Cancer survivor Chad Bliss is a committed Gwinnett Relay For Life volunteer and a member of its Executive Leadership Team, a group of volunteers who tirelessly execute the world’s largest Relay each spring. He’s volunteered with Relay since 2013, interrupted by a short time when he and his family lived in Pennsylvania before returning, oh-so-happily, to Gwinnett.
Chad first got involved to give back after his father, a cancer survivor, benefited from American Cancer Society services like the Hope Lodge. But today, if you ask Chad that quintessential question: Why do you Relay?, he’ll pull out his phone and show you a video from over two years ago. The video was sent to him shortly after midnight on the morning of his surgery to remove a tumor from his colon. On that video, message after message, from his Relay family. “We love you. We’re thinking of you. We’re celebrating you. We are waiting for the good news to come.”
It was December 2015 when Chad first started having pain he describes as “the feeling of a rusty nail making its way through my intestines. After two weeks, I figured it wasn’t gas and went to the ER, where I was initially diagnosed with diverticulitis with a recommendation to get a colonoscopy just to be sure.”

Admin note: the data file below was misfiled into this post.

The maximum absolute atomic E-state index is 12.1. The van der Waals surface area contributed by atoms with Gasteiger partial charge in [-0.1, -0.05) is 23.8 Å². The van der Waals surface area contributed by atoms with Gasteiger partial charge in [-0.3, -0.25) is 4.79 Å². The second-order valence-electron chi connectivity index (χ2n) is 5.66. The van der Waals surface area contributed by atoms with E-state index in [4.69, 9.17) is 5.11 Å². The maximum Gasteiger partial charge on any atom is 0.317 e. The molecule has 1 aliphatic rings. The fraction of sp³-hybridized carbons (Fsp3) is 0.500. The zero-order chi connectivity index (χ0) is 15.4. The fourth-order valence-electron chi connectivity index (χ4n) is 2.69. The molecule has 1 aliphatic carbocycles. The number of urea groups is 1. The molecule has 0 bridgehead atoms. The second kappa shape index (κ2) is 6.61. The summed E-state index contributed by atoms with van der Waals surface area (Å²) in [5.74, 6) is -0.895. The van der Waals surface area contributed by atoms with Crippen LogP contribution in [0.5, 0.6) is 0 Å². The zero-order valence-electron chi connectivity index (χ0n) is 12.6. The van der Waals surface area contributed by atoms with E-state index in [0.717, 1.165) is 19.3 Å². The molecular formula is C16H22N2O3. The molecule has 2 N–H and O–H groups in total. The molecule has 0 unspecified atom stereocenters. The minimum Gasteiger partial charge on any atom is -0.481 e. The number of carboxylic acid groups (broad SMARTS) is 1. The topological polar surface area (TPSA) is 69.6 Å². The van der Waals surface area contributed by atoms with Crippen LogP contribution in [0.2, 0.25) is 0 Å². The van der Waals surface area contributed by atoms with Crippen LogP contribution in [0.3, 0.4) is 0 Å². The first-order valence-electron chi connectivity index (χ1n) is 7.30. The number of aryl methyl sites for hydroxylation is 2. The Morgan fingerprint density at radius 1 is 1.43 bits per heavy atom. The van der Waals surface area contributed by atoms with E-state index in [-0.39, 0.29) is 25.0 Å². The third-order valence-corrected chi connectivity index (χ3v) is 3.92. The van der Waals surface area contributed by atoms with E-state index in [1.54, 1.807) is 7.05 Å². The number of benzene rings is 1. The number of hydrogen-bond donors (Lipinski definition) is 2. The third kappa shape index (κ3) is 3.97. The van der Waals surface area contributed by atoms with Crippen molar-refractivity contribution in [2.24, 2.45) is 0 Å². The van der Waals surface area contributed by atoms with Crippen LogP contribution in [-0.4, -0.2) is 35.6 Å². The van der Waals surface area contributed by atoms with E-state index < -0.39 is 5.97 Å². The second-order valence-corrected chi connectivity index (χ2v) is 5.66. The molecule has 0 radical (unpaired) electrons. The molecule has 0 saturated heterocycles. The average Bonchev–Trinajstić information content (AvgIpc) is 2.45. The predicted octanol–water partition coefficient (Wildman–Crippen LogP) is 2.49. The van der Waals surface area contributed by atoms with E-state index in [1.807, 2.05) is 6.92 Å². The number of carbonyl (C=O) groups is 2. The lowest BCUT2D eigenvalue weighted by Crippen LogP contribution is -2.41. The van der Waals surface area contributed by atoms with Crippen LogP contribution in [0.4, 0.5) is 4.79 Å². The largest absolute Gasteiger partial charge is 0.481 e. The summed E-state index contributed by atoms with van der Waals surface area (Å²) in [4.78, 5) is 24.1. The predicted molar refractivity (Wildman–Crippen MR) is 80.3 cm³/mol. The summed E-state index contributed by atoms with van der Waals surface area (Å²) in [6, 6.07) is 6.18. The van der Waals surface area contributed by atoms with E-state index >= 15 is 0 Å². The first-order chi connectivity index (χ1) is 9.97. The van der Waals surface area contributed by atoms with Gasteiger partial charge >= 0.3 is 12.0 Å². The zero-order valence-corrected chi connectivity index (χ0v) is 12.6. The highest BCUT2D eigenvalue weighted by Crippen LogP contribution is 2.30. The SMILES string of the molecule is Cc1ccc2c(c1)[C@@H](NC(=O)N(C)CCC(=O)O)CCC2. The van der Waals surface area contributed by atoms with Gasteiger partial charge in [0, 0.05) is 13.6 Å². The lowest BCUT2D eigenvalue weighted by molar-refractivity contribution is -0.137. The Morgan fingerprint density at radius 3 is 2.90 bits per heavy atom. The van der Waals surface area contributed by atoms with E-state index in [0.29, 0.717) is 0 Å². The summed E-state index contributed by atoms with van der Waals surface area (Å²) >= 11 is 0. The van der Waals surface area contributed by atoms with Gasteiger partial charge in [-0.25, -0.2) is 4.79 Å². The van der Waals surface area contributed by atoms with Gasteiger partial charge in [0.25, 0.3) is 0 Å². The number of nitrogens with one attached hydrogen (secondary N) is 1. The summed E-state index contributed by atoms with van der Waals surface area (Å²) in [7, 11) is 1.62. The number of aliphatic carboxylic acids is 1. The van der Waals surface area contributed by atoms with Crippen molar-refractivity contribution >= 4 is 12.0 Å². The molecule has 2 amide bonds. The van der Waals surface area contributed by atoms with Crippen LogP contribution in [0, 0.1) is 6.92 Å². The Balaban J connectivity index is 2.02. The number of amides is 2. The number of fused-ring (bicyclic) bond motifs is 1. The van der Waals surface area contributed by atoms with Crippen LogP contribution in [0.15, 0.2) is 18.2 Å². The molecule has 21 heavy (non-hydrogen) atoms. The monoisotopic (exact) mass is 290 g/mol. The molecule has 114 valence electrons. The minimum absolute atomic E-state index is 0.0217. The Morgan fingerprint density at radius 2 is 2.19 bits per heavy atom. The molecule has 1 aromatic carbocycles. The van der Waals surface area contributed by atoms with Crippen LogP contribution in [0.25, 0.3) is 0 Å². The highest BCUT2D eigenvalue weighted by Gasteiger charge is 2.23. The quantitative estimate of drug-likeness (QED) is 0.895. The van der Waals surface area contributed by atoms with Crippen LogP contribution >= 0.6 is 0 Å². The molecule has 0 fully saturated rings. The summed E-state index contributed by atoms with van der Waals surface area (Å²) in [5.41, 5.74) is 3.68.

That’s when they found the tumor. “After surgery, the doctors found that one lymph node tested positive, putting me in Stage III and in a six-month chemotherapy protocol. I’m now two years into my recovery. I see an oncologist every three months and remain optimistic for a healthy recovery.”
It wasn’t easy, he says. “I wouldn’t wish it on anyone. But it taught me perspective. And priorities. And what’s really important.”
Prevention is a key, he reminds. “Your body will give you clues. Don’t ignore them. If in doubt, check it out.”
To those faced with a cancer diagnosis, Chad’s counsel is simple. “Listen to your body. Hang on tight. Don’t be afraid to go to sleep.”